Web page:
Each week we’ll take a step back into the history of Great Bend through the eyes of reporters past. We’ll reacquaint you with what went into creating the Great Bend of today, and do our best to update you on what “the rest of the story” turned out to be.
This week in 1967, Disney released “The Jungle Book.” The film was the last one that Walt Disney had direct control of, and it was also the first Disney film where animation off the characters was based on the personality, appearance, and voices of the voice-over artists. This, according to a film analysis by writer Mari Ness on Tor.com. Disney disagreed with his top storyman, Bill Peet, on how to approach Rudyard Kipling’s “The Jungle Book,” and it led to a parting of ways. Peet wanted to stick closer to the actual plot of the book, while Disney preferred ignoring most of what Kipling wrote, but loosely adhering to only a few elements. Whatever, it worked, and the film had a good opening at the box office, was re-released twice more, two live action films were made (one in the 1990s and one in 2016), and an animated sequel to the original was released in 2003.
It was also this week 50 years ago that Roger Patterson and Robert Gimlin filmed the purported Bigfoot at Bluff Creek in northern California. They spent the next several years trying to find the creature to prove first, its existence and second, that they were not trying to pull off a hoax. Both were reported to have admitted in retrospect, they’d wished they’d killed the creature in order to prove its existence, rather than simply filming it and trying to convince the world it existed. Lucky for the Sasquatch, then, that it managed to never be found.
Drive-in chin drop
Neither of these movies were on the big screen in Great Bend this week in 1967. While we were looking, however, we were shocked, repeat shocked, to learn what was playing this week at the Great Bend Drive-In. An adult feature. The title, a strange configuration of letters, and this brief explanation: “...that’s not the real title of the picture. It’s just an abbreviation.” Not one that we could figure out either, and no, we did not search it on Google.
Perhaps The Jungle Book would come to The Crest later in the week? Flipping through the pages, a movie review caught our eye. The title was “New Swedish film to play at drive-in.” The review reported:
“Dear John,” the highly acclaimed new Swedish film will play a the Drive-In Theater next Friday, Saturday and Sunday nights.” So far, not so bad. But then, the article went on to name the other films on the program that night. It’s a family paper, so we won’t list them here. At any rate, the content caused some head scratching, remembering those times our “elders” declared their love for foreign films. Well, the Great Bend Drive-In went the way of all but a fraction of a percentage of the drive-in theaters in America. It is no more.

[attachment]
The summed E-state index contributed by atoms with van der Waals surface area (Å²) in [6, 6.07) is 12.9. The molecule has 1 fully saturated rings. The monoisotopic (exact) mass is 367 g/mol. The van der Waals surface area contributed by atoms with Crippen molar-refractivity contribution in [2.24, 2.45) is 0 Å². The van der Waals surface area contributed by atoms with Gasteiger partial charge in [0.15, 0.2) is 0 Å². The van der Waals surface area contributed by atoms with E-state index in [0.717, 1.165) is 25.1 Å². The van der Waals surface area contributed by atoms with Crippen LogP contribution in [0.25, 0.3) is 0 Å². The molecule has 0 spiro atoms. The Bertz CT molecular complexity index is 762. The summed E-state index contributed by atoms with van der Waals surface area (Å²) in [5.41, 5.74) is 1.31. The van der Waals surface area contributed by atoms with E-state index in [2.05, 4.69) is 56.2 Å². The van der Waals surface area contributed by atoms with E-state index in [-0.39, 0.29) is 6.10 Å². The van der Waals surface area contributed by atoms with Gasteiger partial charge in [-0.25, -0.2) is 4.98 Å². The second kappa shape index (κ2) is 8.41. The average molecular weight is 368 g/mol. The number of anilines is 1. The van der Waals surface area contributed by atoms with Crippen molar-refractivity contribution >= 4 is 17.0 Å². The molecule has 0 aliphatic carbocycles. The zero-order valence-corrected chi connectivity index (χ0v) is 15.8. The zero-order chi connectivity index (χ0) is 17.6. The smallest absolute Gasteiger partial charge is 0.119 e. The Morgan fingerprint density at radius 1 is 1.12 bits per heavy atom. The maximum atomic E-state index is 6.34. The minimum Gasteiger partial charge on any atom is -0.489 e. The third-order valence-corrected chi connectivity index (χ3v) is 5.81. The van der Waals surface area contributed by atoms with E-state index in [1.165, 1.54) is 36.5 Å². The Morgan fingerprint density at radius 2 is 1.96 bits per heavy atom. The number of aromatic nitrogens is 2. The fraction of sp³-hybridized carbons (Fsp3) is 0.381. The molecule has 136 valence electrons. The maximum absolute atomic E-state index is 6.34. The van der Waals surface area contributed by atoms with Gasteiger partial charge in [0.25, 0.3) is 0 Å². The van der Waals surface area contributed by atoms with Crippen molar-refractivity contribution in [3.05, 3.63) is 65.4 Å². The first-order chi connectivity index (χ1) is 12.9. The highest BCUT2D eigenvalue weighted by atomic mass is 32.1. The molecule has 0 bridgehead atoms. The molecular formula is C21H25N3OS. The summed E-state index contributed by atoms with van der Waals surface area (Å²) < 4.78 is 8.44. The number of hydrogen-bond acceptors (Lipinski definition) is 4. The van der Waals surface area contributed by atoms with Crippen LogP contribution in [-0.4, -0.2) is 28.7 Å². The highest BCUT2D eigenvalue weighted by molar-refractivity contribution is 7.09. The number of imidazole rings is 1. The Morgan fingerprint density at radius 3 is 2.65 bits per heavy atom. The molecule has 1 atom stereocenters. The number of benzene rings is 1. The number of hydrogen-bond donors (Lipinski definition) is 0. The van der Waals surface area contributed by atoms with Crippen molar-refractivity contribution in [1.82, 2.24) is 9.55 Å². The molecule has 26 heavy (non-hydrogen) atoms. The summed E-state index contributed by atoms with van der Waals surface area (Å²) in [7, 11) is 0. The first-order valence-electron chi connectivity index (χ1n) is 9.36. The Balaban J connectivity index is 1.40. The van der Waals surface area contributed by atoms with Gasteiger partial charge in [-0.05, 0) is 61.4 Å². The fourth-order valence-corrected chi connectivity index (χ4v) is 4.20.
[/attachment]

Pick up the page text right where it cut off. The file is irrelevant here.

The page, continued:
Coffee house concerts
There was some wholesome entertainment to be found in Great Bend. Located at 1310 Stone, the Icthus II Coffee House opened that weekend with a capacity crowd of Great Bend’s young people.
“This week’s entertainment includes Phil Taylor, giving a spotlight on Bill Cosby, and a folk singing trio of Maria Peers, Susan Standley and Susan Petterson.
“Last week those visiting the coffee house were entertained by the singing of Clyde Amerine and the readings of Mary Jasnoski.”
The decor of the coffee house was reported to have been made by a group of high school students, and included “multicolored burlap wall hangings, foot high tables and a revolving stage.” Punch, coffee and hot tea were available and admission was free.
Like most coffee houses run on a shoe-string budget and offering free entertainment, it was short lived. We’d love to hear of any memories you might have of attending these concerts.
Younger Great Bend youth took part in other fun activities. The country was preparing for a major peace rally to be held in the nation’s capital Saturday, and President Lyndon Johnson was experiencing dwindling support for his Vietnam policies, it was reported. Soldiers, however, were on the hearts and minds of Great Bend’s Campfire Girls. A photo of one chapter showed girls happily preparing the ditty bags they’d assembled for shipment at the local Red Cross office.
A recent conversation in the Tribune newsroom centered around Campfire Girls and Girl Scouts. Both groups used to be popular and well supported. Today, Campfire Girls is simply Campfire, and clubs are open to boys and girls and exist mostly in large urban areas only. Locally, girls can still get involved in Girl Scouts through Great Bend Girl Scouts- Troop 11135. They have a facebook page. Check them out for more information.